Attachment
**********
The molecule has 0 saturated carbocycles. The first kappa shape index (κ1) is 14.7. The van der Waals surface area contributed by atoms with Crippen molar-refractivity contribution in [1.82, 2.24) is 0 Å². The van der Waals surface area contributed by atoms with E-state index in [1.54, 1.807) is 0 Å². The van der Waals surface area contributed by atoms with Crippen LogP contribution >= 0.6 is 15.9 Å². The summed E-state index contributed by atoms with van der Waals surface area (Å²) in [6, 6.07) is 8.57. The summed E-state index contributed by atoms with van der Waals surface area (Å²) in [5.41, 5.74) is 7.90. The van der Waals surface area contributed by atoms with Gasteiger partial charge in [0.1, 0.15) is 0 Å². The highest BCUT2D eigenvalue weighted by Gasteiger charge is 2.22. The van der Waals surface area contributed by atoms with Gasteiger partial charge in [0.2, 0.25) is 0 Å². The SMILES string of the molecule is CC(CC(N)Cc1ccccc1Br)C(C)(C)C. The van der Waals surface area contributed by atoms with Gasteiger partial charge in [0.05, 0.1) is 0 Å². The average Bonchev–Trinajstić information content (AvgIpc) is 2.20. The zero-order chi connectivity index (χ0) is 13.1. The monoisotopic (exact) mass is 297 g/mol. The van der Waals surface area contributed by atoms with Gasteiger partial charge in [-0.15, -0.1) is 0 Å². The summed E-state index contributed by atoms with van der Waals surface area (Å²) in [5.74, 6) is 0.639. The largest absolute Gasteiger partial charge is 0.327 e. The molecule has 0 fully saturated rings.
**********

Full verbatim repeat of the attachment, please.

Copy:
The molecule has 0 saturated carbocycles. The first kappa shape index (κ1) is 14.7. The van der Waals surface area contributed by atoms with Crippen molar-refractivity contribution in [1.82, 2.24) is 0 Å². The van der Waals surface area contributed by atoms with E-state index in [1.54, 1.807) is 0 Å². The van der Waals surface area contributed by atoms with Crippen LogP contribution >= 0.6 is 15.9 Å². The summed E-state index contributed by atoms with van der Waals surface area (Å²) in [6, 6.07) is 8.57. The summed E-state index contributed by atoms with van der Waals surface area (Å²) in [5.41, 5.74) is 7.90. The van der Waals surface area contributed by atoms with Gasteiger partial charge in [0.1, 0.15) is 0 Å². The highest BCUT2D eigenvalue weighted by Gasteiger charge is 2.22. The van der Waals surface area contributed by atoms with Gasteiger partial charge in [0.2, 0.25) is 0 Å². The SMILES string of the molecule is CC(CC(N)Cc1ccccc1Br)C(C)(C)C. The van der Waals surface area contributed by atoms with Gasteiger partial charge in [0.05, 0.1) is 0 Å². The average Bonchev–Trinajstić information content (AvgIpc) is 2.20. The zero-order chi connectivity index (χ0) is 13.1. The monoisotopic (exact) mass is 297 g/mol. The van der Waals surface area contributed by atoms with Gasteiger partial charge in [-0.15, -0.1) is 0 Å². The summed E-state index contributed by atoms with van der Waals surface area (Å²) in [5.74, 6) is 0.639. The largest absolute Gasteiger partial charge is 0.327 e. The molecule has 0 fully saturated rings.